Cleanout at Thirroul allows residents to dispose of dangerous chemicals


A CHEMICAL cleanout, allowing residents to dispose of old paints, poisons, and unsafe batteries, oils or fuels, will be held at Thirroul on Saturday.

Wollongong City Council in collaboration with the NSW Environment Protection Authority are holding cleanout allowing residents to dispose of their household chemicals safely and for free.

It’s the first time a chemical cleanout has been coordinated at Thirroul and everyone is welcome to drop off household chemicals.

Household quantities (20 litres or 20kg) will be accepted for all items other than paint. Up to 100 litres of paint in containers of no more than 20 litres each will also be accepted. For a full list of chemicals that can be dropped off visit our Household Chemical Cleanout event page.

Wollongong Lord Mayor Gordon Bradbery said the cleanout is a great opportunity for residents to make their homes and neighbourhoods a chemical safe environment and dispose of unsafe chemicals in a very responsible way.

“Previously these events have been well attended and we anticipate that hosting one in a northern location such as Thirroul, will be easier to drop off unwanted paints and other unfriendly chemicals and materials that no one really wants sitting around their homes for too long,” he said.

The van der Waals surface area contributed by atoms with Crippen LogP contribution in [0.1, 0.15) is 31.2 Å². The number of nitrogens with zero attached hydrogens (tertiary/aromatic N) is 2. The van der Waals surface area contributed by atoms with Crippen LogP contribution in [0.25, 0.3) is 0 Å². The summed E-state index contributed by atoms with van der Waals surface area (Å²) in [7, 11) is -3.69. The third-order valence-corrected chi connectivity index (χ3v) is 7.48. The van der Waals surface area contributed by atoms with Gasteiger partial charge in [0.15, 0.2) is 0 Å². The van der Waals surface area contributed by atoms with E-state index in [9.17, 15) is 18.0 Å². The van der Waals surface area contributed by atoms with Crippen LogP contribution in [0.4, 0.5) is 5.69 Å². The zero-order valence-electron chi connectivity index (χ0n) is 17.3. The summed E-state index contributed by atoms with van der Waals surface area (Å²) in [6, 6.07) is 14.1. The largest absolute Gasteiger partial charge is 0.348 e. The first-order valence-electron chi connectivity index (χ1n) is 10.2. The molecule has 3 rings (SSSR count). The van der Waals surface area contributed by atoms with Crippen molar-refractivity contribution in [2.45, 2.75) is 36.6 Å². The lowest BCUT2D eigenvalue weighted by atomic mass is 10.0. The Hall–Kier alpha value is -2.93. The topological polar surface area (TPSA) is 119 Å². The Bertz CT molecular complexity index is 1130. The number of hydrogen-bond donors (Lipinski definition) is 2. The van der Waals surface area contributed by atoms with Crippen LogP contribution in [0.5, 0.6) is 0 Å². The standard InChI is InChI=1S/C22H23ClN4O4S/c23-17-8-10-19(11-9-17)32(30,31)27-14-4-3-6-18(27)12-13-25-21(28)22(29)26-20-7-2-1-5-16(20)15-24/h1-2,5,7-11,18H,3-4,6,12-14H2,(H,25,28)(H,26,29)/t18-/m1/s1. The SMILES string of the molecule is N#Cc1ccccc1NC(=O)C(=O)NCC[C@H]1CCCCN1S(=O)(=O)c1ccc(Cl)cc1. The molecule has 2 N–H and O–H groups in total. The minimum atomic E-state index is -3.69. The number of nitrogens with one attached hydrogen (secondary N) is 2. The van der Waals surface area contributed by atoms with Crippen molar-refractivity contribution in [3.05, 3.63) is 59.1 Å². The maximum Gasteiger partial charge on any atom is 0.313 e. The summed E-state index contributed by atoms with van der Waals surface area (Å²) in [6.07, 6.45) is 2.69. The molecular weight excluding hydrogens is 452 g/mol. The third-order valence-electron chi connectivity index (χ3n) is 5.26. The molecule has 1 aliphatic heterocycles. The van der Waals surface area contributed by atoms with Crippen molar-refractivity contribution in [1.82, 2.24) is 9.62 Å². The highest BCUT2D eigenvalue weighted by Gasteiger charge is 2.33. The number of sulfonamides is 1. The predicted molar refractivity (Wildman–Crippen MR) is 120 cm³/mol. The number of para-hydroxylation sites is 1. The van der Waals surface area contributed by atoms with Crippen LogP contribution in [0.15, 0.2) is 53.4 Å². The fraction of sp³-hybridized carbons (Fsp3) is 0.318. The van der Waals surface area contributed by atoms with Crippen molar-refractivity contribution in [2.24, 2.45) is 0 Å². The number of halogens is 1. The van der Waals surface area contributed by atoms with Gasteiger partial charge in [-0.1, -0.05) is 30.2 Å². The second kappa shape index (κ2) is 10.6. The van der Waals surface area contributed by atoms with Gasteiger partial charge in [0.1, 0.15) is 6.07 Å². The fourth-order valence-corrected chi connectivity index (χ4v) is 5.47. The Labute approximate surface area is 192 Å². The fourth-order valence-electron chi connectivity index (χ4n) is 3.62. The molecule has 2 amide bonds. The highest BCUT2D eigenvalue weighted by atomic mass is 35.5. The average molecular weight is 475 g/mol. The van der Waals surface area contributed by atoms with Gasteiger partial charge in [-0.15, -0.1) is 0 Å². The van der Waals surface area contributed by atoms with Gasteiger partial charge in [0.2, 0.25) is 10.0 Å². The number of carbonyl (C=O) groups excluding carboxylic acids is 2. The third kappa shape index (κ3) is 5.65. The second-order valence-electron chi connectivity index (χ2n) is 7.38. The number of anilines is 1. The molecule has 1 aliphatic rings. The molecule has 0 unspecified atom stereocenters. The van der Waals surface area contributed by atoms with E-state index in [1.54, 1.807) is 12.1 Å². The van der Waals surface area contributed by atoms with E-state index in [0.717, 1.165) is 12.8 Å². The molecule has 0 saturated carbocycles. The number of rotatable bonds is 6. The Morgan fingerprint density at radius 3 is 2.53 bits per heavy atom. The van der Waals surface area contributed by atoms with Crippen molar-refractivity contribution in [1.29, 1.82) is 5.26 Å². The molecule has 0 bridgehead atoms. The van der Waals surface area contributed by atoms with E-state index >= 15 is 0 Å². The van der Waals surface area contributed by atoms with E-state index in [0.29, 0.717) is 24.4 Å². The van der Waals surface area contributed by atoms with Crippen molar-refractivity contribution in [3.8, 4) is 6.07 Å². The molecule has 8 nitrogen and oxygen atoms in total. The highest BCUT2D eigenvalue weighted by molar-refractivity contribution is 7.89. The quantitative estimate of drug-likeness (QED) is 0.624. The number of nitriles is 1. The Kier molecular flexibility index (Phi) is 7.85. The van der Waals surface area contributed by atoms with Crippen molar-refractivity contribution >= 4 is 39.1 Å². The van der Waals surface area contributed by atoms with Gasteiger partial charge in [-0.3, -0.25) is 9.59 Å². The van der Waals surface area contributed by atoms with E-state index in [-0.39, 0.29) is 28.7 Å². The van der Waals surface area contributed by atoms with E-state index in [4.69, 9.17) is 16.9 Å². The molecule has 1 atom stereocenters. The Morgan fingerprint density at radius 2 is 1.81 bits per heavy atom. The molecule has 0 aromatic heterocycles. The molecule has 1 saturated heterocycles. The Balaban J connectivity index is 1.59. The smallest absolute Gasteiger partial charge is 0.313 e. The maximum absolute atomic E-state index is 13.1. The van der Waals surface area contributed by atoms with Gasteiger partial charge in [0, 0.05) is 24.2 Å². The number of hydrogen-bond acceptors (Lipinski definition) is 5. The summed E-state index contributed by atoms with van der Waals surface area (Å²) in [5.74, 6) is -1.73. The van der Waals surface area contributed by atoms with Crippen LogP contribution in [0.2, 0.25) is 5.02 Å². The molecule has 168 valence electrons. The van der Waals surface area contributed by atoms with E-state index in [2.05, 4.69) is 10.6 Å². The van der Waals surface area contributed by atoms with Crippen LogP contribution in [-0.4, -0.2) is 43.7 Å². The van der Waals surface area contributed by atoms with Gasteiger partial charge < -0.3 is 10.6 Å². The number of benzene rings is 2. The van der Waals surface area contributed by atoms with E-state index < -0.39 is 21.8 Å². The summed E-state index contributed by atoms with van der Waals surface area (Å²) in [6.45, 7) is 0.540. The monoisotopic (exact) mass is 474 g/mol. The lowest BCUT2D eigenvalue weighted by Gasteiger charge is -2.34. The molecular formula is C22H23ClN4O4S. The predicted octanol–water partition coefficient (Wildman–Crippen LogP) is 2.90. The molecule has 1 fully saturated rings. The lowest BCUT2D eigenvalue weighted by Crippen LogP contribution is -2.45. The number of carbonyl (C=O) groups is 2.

If you can’t make the event, there is information available on Council’s Community Recycling Centre page about household chemicals that you can drop off for safe disposal year-round.

The new drop off location for this event will be at Thirroul Pool Car Park, Cliff Pde, Thirroul, on Saturday August 8 from 9am to 3.30pm.


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About Mick Roberts

A journalist, writer and historian, Mick Roberts specialises in Australian cultural history, particularly associated with the Australian hotel and liquor industry. Mick has had an interest in revealing the colourful story of Australian pubs and associated industries for over 30 years. He is working on a comprehensive history of the hotel and liquor industry in the Illawarra region of NSW. Besides writing a number of history books, Mick managed several community newspapers. He has been editor of the Wollongong Northern News, The Bulli Times, The Northern Times, The Northern Leader and The Local - all located in the Wollongong region. As a journalist he has worked for Rural Press, Cumberland (News Limited), the Sydney city newspaper, City News, and Torch Publications based in Canterbury Bankstown, NSW.


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